The Michigan Supreme Court Case of People v. Kowalski focuses on the law of accosting a minor for immoral purposes under MCL 750.145a. Specifically, the Court answers the question of what does it mean to ‘accost’ a minor?
What Happened in the Case
Defendant was speaking with a “girl” on the internet whom he believed was 15 years old. The girl was really an undercover police officer. The Defendant and the fake girl had several conversations, that were sexual in nature. The two never met in person.
Accosting a Minor Child Statute
Here’s what the law says: It is a felony punishable by up to 4 years in prison to
- Accost, solicit, or entice a child under 16,
- To commit an immoral act, to submit to an act of sexual intercourse or an act of gross indecency, or any other act of depravity or delinquency, or
- Encourages such acts
- Regardless of whether the person knows the child is under 16, or if the a person believes the other person to be under 16 (even if the “child” is not a child),
During closing arguments, Defendant argued he did not accost, solicit, or entice the fake girl. Specifically, Defendant argued he did not invite her to meet him, ask her to have sex, and did not exchange photos with her. Defendant asked the jury to see that he took no action, but only words with the fake girl.
During deliberations, the jury asked the Court for the definition of the word “accost.” The judge defined the word as, “to approach and speak to, greet first before being greeted, especially in an intrusive way.”
The jury convicted Defendant of accosting a minor under MCL 750.145a and using a computer to accost a minor under MCL 750.145d(1)(a).
The issue on appeal is whether the Defendant actually accosted the fake girl or encouraged her to perform the sex acts, etc. The Court identified that a Defendant could be guilty under two theories of the statute – either accosting the minor to perform the prohibited conduct or encouraging the minor to perform the prohibited conduct.
The Court understood the statute to contain two theories on which a jury could find guilt – one theory that involved specific intent of the defendant and an alternative theory that would contain general intent.
First, the statute requires a specific intent regarding the accosting of a minor. This means the prosecution must show a defendant intended the minor to actually engage in a sexual activity to be guilty under the accosting section of the statute.
Second, the statute was silent as to the intent of a person charged with a violation of encouraging a minor to engage in the prohibited conduct. The Court read into the silence as requiring a general intent to encourage, instead of dispensing with an intent requirement.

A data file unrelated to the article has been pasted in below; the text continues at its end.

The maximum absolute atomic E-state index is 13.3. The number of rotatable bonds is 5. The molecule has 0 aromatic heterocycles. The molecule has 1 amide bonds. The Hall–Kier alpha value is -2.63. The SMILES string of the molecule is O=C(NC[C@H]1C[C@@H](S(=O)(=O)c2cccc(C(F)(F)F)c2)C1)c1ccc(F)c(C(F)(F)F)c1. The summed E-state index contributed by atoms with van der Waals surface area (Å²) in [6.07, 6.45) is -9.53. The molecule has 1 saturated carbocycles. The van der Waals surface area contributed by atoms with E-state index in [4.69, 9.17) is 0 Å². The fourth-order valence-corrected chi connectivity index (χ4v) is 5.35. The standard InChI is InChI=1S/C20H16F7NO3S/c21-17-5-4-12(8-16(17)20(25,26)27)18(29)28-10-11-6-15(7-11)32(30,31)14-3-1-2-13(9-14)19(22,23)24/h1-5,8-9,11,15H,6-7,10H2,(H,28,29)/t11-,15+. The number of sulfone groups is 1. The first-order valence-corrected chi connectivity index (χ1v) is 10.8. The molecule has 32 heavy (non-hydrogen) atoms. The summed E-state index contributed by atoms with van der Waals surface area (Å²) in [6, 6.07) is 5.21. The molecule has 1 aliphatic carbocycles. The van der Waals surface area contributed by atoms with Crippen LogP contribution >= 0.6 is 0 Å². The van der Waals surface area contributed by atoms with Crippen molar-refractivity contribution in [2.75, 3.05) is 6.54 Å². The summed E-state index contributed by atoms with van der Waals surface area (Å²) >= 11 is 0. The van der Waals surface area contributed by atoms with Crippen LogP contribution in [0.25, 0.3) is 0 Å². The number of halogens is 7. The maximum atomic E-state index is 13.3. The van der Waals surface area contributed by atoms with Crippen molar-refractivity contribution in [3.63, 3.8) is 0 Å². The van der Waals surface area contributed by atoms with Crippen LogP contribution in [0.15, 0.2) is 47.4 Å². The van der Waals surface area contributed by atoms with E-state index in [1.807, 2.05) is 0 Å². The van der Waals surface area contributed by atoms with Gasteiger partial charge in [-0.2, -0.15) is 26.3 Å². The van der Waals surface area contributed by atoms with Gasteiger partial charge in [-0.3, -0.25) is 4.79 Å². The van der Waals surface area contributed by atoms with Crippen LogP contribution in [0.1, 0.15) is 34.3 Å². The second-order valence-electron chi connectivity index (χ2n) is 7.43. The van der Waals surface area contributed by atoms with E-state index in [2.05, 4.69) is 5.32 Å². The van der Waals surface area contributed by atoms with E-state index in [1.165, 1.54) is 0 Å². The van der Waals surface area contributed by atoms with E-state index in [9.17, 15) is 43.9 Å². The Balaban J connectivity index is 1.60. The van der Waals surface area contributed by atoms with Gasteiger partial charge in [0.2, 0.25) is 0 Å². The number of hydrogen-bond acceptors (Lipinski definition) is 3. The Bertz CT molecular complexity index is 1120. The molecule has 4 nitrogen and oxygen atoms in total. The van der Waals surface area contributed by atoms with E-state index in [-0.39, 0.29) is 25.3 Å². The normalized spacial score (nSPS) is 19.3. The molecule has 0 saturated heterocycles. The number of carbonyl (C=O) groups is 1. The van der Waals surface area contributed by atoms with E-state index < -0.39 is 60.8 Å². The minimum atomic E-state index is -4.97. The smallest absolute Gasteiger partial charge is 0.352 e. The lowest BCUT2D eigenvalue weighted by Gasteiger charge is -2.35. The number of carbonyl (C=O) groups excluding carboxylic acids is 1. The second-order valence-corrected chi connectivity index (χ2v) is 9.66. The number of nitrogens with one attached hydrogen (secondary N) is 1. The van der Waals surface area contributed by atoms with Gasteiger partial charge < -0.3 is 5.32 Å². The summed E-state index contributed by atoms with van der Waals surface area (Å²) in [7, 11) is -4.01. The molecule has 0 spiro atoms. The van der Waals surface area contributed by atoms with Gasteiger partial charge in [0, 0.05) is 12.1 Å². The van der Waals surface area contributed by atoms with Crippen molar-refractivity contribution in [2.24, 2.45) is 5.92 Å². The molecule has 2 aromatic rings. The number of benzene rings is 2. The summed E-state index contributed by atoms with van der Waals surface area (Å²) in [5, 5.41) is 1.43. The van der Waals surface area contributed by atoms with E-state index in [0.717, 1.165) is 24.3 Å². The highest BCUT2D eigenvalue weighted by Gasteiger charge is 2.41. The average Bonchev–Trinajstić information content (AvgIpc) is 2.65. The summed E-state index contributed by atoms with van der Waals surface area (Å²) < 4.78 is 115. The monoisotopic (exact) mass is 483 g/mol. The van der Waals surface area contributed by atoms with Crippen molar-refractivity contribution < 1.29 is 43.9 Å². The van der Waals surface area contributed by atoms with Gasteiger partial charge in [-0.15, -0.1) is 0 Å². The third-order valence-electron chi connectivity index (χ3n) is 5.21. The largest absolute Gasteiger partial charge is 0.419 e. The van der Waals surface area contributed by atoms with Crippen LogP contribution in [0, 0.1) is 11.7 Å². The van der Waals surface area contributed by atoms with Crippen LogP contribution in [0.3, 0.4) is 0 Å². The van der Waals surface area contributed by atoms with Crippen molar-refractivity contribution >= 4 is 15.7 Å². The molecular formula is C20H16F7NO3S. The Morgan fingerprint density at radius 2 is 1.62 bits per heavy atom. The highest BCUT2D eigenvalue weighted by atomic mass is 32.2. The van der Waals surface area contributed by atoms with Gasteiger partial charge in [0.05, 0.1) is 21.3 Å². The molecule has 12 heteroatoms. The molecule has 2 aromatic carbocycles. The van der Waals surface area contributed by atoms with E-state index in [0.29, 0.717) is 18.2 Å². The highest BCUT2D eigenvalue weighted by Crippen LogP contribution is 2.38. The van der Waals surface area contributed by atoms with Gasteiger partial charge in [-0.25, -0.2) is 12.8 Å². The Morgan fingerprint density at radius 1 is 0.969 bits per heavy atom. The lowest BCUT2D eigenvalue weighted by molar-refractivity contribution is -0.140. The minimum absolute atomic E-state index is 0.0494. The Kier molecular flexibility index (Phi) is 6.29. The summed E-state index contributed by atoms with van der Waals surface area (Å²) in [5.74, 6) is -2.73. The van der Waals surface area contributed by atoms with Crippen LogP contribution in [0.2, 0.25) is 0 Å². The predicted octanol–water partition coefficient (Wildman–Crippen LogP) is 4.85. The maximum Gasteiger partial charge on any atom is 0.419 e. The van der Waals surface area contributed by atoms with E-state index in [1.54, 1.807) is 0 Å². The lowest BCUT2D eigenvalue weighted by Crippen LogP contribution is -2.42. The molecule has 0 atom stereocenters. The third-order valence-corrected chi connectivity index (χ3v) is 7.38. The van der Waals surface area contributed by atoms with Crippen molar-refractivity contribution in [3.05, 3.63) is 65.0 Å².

Because there were dual theories of guilt, one with specific intent and one with general intent, the Court believed the legislature wished to criminalize a wide range of behavior as it related to predatory sexual behaviors against children.
The Court’s Decision
The Court believed there was a problem with the jury instructions provided by the Court to the jury. Specifically, the Court found the jury instructions failed to instruct on the specific intent theory of the crime while the Court did properly instruct on general intent theory of the crime. The jury found the Defendant guilty on one theory of guilt (the one provided to the jury) and not the other theory of guilt. Whether the Court had addressed both theories of guilt was irrelevant, the Court said, because the jury found guilt on the addressed theory of guilt.
Nevertheless, the Court ultimately said the failure of the Court to address the jury with the proper instructions was irrelevant due to the overwhelming guilt of the defendant (the jury found guilt on the theory provided).
The Court calls this “harmless error.” That is a situation in which the Court acknowledges there was an error, but says the defendant was so guilty the error didn’t matter.
In addition, the Court found that Defendant’s Counsel waived any error because Counsel repeatedly expressed satisfaction with the jury instructions. This was a relinquishment of the right to argue about it later, the Court said.
Takeaways From the Case
This case contains an analysis of the jury instructions of the charge of accosting a minor child. Specially, we know that the statute contains two parts. First, a theory of guilt based on specific intent – accosting a child. And second, a theory of guilt based on general intent – encouraging a child. The Court will instruct the jury on both theories at trial and a jury can find guilt on either theory.
The two standards and two types of intent mean there is a broad range of activities that could fall under the prohibited conduct of MCL 750.145a.
Sam Bernstein is a Criminal Defense Attorney in Ann Arbor and Ypsilanti.
ArborYpsi Law is located at 4158 Washtenaw Ave., Ann Arbor, MI 48108.
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